Day 7 

When we reached the work site in the morning, it was straight to work making cement and soaking bricks. The cement was mixed on the ground with our shovels and consisted of sand, water and a powdered cement mixture. We had a mason working with us who did the measurements and instructed us to make sure everything was square. 

At lunch time, we were invited to a local's house for lunch, we were seated on the floor on straw mats and she served us rice, naan, Dal (kind of like a lentil soup) and a dessert that looked like a timbit but was way sweeter. We have been amazed by how welcomed we are by everyone in the village and everyday new people from the village stop by the work site to watch the process and say hello. We have had lots of laughs and are very humbled by their lifestyle, seeing how people live here and how happy they are with what we would call nothing is so eye opening and we are so grateful for this opportunity.

Tonight we are looking forward to connecting with the other groups here and reflecting on the last couple days.
Talk to you soon!
Josh & Kyra
DWC Participants
India, November 2012

Monday, November 19, 2012

Nov 19: Our arrival in Delhi, the Taj Mahal and our project orientation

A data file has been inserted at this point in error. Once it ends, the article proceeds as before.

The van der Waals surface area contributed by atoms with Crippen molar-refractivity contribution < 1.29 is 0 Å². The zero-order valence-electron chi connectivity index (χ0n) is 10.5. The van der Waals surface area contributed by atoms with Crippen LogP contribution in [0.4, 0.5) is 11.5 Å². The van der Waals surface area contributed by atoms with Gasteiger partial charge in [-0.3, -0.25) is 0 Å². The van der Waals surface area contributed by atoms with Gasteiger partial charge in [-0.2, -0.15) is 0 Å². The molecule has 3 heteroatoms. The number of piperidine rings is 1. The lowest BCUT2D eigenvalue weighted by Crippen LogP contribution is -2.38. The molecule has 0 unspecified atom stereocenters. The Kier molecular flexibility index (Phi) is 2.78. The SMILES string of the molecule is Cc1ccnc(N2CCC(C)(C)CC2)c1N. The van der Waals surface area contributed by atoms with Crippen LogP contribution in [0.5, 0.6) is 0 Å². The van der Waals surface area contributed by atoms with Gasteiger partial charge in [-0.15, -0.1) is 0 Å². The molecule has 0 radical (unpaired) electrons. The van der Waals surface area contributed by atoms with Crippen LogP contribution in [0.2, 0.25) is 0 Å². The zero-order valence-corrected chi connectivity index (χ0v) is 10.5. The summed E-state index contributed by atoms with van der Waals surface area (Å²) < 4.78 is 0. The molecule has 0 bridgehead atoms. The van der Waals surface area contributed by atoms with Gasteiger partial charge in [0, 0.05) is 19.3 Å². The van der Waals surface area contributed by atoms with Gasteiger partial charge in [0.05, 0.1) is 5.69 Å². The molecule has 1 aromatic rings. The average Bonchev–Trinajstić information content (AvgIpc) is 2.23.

Day 1

We arrived at the Vancouver airport and found out that our flight was delayed by two hours which resulted in us missing our British Airways connection in London, so instead they put all of us on an Air India flight to Delhi.

Day 2

We made it to Delhi! After 16 hours in flying time and 6 hours in layovers. Thankfully everyone has a good sense of humor about everything, as it was a marathon of a trip. We all arrived safely in the Delhi Airport minus Larry's bags, after he went to go to find out about his bags there was a miscommunication and we lost Larry! After finding Larry and finally getting to our hotel we were 7 hours behind schedule. Unfortunately this cut into site seeing time in Delhi, so our guide Paul did his best to show us some highlights of the city until we were all so exhausted. Processing this giant city boggled our minds. Some were so tired in fact that they fell asleep at the dinner table in the restaurant!